Everyone knows Rudolph has a red nose but what about his eyes?
Prompted by questions from his 4-year-old daughter, Dartmouth College anthropology professor Nathaniel Dominy recently wrote a scholarly paper on how the unique properties of reindeer eyes might explain the advantage of having a very shiny nose, particularly if it produces red light.
Dominy, who specializes in primate vision, was already familiar with recent research on reindeer eyes when his daughter asked him about Rudolph's nose. Scientists in Great Britain have discovered that unlike most mammals, reindeer can see ultraviolet light, meaning white polar bears or wolves that absorb UV light would stand out more against a snowy background. Reindeer eyes also include reflective tissue that appears to glow when light hits it — familiar to anyone who's seen a pet or wild animal illuminated by car headlights. But in reindeer, the tissue changes from a golden color during the summer to a deep blue in winter.
"What happens is that at night, the animals are trying to dilate their pupils to allow as much light into the eye as possible, and because those muscles are so active, it actually blocks little valves in the eye," Dominy explained. "The pressure in the eye builds up and compresses that tissue in the back of the eye, which causes the refractive properties to change."
While that change could boost an animal's ability to spot food in the snow when daylight in the Arctic is dim and purplish, it would be a distinct disadvantage on a foggy Christmas Eve because fog blocks blue light, Dominy said.
Enter the red nose.
Of all the colors, red light travels through fog fastest, making it ideal for guiding Santa's sleigh. But there's also a downside to red noses, he warns.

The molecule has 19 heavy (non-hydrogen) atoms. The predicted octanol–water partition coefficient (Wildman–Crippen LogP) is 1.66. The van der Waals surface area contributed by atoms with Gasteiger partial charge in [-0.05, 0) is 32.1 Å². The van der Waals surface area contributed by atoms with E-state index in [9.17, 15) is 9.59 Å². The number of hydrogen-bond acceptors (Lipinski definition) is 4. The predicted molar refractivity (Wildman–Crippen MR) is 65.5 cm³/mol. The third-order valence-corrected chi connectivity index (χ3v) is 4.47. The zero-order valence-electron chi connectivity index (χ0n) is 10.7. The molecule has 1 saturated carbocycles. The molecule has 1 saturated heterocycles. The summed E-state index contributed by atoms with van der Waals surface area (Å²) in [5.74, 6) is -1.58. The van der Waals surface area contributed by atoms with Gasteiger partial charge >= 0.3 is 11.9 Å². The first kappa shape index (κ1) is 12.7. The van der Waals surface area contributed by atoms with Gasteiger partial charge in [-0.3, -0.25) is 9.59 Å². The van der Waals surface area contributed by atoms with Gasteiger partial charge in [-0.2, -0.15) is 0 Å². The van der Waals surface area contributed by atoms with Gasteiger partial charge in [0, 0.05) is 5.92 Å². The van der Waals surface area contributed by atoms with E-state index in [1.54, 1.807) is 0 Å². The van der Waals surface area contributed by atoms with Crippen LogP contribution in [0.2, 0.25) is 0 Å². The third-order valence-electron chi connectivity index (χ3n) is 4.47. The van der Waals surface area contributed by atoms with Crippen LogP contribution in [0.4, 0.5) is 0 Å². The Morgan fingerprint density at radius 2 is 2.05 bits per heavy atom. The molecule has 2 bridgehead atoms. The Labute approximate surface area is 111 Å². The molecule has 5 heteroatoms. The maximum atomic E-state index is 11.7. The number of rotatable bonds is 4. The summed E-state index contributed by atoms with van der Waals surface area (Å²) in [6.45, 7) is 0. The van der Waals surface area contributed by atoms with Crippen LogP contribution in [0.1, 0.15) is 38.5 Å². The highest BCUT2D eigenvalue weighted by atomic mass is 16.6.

Other researchers have discovered that reindeer noses have a complex system of tiny blood vessels that prevent them from freezing but also results in a loss of body heat.
"That's bad. You want to retain as much heat as possible. If Rudolph has a very bright, glowing nose, he must have an unusually rich microvascular system, and he's probably losing a ton of heat through his nose," he said. "So Rudolph, more than other reindeer, is probably risking his life by losing so much heat."
His suggestion? Skip the carrots on Christmas Eve and leave Rudolph some cookies instead.
"One way to heat your body is to burn fuel. You do that by burning fat and calories," he said. "Children should be aware of Rudolph's condition and leave high-calorie foods for him."
At the Santa's Village amusement park in northern New Hampshire, Jim Miller said Tuesday that he was unaware reindeer had such unusual eyesight and he chuckled when he heard about Dominy's conclusions. The park has a herd of about three dozen reindeer.
"I think that theory is quite good, and as anyone will notice when they visit Santa's Village, Rudolph is indoors for us because we're sensitive to that issue of him losing heat through his nose," said Miller, who gave his job title as "Santa's Helper."
Dominy's paper, published by Frontiers for Young Minds, adds to Dartmouth's special connection to the classic Christmas story. Rudolph first appeared in a 1939 book written by advertising copywriter and Dartmouth alumnus Robert L. May to drive traffic to Montgomery Ward department stores. May later left Montgomery Ward to essentially manage the reindeer's career, which really took off after his brother-in-law Johnny Marks wrote the song (made famous by Gene Autry in 1949), and the release of a stop-motion animated television special in 1964.